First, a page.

Published on January 5, 2013
Since the summer of 1914, when the Great War broke out in Europe, aviation advanced quickly. As the war progressed into 1915, the new Fokker Eindecker gave the Germans the upper hand in the skies. The German pilots were downing dozens of French and British reconnaissance aeroplanes and early bombers. Equipped with a plane that rightfully was the world’s first true fighter plane and it brought about an era known widely as the “Fokker Scourge”. The answer to the “Scourge”, however, would come in an unlikely form, a plane so small it was called the Bébé.
Ending the Fokker Scourge was one of England’s and France’s paramount goals in the air war of late 1915 and 1916. The problem wasn’t the quality of the pilots or their training, however, it was that new and better aeroplanes were needed. The French Nieuport company, a prewar manufacturer, had just the right answer. They took their proven training plane, the ungainly Nieuport 10 — a plane that had already been drafted into a fighter role — and improved it by making it smaller, lighter and more aerodynamically pure. Additionally, the company mounted a Lewis machine gun on the top of its wing, thus enabling a forward firing weapon, allowing the pilot to point the plane at the enemy, thereby aiming the gun.
The result was the Nieuport 11, known among pilots as the Bébé (Baby), a tip of the hat to its diminutive size. Yet this small package would have a huge effect. The Nieuport Bébé, introduced on January 5, 1916 — today in aviation history — would prove to be the key to bringing an end to the Fokker Scourge.
The Battle of Verdun
The Great War of 1914-1918 was a massive undertaking, pitting infantry and cavalry against one another, supported by massed heavy artillery. In comparison, the air war was a minor sideshow. Generals commanded men — not thousands, but hundreds of thousands of infantry troops. Materiel and logistics fed the front line, which became a muddy, meat-grinder of death. Men were sent into battles where they were murdered at rates that would astound modern citizens.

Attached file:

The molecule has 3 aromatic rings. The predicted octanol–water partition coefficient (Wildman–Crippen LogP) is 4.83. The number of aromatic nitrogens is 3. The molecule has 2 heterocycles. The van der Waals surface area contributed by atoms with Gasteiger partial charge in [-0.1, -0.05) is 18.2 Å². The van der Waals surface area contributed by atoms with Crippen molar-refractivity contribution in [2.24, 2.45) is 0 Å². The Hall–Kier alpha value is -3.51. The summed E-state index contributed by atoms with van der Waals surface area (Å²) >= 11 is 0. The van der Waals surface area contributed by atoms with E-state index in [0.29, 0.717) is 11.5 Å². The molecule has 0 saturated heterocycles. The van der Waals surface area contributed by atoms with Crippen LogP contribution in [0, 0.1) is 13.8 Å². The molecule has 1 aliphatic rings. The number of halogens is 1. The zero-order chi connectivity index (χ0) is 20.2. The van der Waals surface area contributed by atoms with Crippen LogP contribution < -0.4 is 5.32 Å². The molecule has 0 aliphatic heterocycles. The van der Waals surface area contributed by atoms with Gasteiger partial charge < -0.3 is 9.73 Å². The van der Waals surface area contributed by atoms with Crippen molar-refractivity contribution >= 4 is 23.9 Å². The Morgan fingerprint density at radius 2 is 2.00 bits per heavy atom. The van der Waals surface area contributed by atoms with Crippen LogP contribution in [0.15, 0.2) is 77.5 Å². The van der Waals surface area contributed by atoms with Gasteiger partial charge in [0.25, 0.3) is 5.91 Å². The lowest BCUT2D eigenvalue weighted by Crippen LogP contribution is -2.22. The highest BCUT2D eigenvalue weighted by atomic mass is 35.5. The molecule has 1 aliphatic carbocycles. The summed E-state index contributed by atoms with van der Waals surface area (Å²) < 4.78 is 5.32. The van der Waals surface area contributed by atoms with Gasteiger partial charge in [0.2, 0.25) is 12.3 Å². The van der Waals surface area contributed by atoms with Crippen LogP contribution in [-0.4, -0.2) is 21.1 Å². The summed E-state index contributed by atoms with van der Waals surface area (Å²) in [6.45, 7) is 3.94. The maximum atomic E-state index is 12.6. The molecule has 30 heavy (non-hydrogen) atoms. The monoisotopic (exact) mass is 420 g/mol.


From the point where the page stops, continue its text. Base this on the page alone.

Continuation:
When the Battle of Verdun was joined, the Germans had but one key strategy — to use their massed heavy artillery to kill so many French soldiers that eventually their army would collapse, thus opening the door to victory for Berlin. It was a question of managing the death rates on both sides so that the French army would fall before the German one.
This meant that Germany would lay siege to the French fortifications at Verdun. Their idea was that the French would continuously reinforce the forts of Verdun at all costs, even as German artillery killed their men in ever-increasing numbers. The French, in turn, focused their artillery on the same battlefield, aiming at German soldiers and artillery pieces. While the German guns were larger and had longer range, the French 75 mm guns could fire with accuracy at a higher rate of fire.
What resulted was a horrific engagement where hundreds of thousands of soldiers died on either side — almost in equal ratios on both sides. Four fifths of the casualties on both sides were caused by the shelling, but by small arms fire or air power. Above it all, aiding the artillery barrages, were the reconnaissance and spotting aeroplanes that flew for each sides.
The Fokker Scourge, to the great extent, was important because so many British and French artillery spotting and reconnaissance planes fell to the Eindeckers. Over Verdun, this was critical as it blinded the artillery and reduced its effectiveness. With the arrival of the Nieuport 11 Bébé, the situation was destined to change.
The Guardian of Verdun
From the first months of 1916, Nieuport 11 Bébé fighters were dominant wherever they were found. By the late Spring of 1916, sufficient numbers had been delivered to French squadrons that the Germans began to feel the effects. Over Verdun, among the many Nieuport 11s, one stood out. In a move that would foreshadow by nearly a year the “Red Baron”, Manfred von Richthofen, one French pilot, Jean Navarre, painted his Nieuport 11 Bébé bright red. He soon was racking up kills over German reconnaissance and artillery spotting planes.